Changing how we evaluate…utopic?
I was asked to think about this statement and how it can be considered an assumption:
The notion of systemic change in how we evaluate is utopic since it goes against parent expectations and societal values.
If this were true then women would never have gotten the vote and black people would still be riding the back of the bus and children would still be working in coal mines.
Any kind of systemic change is challenging but certainly not utopic or impossible! If that were the case then nothing would ever change. For this statement to be qualified as true then I must assume the following:
- Parent expectations and the values of society are homogenous and fixed.
- The whole system of education is formed by these two elements alone.
- What educators have to say has no affect on any other element of the education system (esp. parents and society)
One at a time now.
Parent expectations and the values of society are homogenous and fixed
In my experience working with parents I know that their expectations are not fixed in favour of the stagnancy of how we evaluate students. Parents of students who have test anxiety, for example, would love to see formal, high-stakes summative evaluations bite the dust. And societal values? Which society are we talking about? Is there an assumption here that all societies have the same values when it comes to education and evaluation? I’ve worked in a few different social arenas myself and each one held different values. Even within the same school community I’ve experienced some parents who were in favour of rigorous testing while others were in favour of less rigorous practice. Oh and wait, don’t my values as a teacher fall into the realm of societal values? Am I not part of society?
The whole system of education is formed by these two elements alone.
As soon as we talk ‘systemic change’ we can not base our ideas on only 2 elements of a system. Theories about how systems work tell us that a system is made up of many parts and that none of the parts can be looked at in isolation in order to gain a complete understanding of how the system works. This is because each of the parts affects each of the other parts. Think of your own body. Do you think we could get a good understanding of why you have that headache by only looking at your head? A friend of mine’s headaches ended up being as a result of high blood pressure. If his doctors had only examined his head he may never have found out why they were happening.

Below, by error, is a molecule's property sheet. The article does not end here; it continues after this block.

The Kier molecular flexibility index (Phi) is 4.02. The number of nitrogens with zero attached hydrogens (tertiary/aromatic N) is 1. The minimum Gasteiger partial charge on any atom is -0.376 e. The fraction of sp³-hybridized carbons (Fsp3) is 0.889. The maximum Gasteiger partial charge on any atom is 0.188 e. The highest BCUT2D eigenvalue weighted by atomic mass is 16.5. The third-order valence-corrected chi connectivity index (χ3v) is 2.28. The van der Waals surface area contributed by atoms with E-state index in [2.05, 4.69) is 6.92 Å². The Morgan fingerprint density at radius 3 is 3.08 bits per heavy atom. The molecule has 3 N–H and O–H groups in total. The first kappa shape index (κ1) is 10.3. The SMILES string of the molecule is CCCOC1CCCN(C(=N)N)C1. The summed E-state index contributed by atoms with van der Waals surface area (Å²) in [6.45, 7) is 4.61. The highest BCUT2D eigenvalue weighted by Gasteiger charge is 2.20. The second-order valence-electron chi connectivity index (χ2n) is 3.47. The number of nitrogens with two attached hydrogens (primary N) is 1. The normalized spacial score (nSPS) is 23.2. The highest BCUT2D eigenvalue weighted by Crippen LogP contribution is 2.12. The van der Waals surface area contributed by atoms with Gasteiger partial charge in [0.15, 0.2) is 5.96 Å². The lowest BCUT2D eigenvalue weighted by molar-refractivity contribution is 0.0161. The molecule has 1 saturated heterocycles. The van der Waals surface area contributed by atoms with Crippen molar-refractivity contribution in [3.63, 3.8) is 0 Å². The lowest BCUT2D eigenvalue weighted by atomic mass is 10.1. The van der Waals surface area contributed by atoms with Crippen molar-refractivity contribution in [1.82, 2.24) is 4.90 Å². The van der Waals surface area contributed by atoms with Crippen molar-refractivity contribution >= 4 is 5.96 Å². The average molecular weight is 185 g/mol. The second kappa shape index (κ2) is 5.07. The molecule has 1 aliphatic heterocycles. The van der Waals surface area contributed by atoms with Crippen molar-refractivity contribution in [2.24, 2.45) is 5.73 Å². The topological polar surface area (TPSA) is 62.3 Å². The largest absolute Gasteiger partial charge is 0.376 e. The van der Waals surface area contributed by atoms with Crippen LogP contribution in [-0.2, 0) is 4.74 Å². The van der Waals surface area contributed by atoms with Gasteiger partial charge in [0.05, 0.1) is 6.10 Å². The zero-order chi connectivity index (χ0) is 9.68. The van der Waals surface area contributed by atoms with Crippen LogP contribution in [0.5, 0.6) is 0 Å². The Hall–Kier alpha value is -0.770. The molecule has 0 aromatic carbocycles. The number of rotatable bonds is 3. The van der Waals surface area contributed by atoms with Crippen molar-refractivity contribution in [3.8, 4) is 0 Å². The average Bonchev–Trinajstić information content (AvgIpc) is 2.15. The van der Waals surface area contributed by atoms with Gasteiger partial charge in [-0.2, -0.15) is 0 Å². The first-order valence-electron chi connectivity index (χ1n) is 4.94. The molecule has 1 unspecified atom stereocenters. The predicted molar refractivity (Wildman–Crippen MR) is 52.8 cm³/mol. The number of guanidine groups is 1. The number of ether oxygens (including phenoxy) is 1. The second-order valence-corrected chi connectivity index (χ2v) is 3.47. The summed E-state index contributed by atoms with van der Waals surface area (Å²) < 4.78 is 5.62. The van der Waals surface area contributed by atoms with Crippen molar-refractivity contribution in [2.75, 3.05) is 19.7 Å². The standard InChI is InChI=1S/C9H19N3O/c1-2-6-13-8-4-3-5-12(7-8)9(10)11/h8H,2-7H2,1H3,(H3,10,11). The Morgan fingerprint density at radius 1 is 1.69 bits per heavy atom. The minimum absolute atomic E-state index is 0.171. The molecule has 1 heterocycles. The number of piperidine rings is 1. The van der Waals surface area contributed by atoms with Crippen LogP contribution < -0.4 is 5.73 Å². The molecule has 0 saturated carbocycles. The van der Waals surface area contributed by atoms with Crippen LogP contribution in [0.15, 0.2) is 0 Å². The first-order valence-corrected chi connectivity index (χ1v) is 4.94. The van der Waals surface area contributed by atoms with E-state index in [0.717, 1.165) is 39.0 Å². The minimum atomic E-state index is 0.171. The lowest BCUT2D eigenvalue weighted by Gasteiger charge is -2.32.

By its very definition, a system is an arrangement (pattern, design) of parts which interact with each other within the system’s boundaries (form, structure, organization) to function as a whole. The saying, “the whole is greater than the sum of its parts,” reflects the notion that it is not enough to focus our evaluative gaze on single goals, objectives, actors, processes, activities, and the like, without attempting to understand the larger system in which the initiative lives. From Evaluating Systems Change by Hallie Preskill
What educators have to say has no affect on any other element of the education system (esp. parents and society)
This assumes that as teachers/administrators/consultants we have no power within our own workplace, that our beliefs and practices do not count. When looked at within the concept of systems thinking, as briefly explained above, we see this is nonsense. While we may sometimes feel this to be true, we know that if we need to change something we can. Look at how a group of Catholic educators changed public policy on the teaching of ethics and religion in Quebec, look at the number of hits that come up when I google teachers as change agents.
What do you think? Is it erroneous to think that we can change evaluative systems in education?
What would you like to see change in how we evaluate in schools?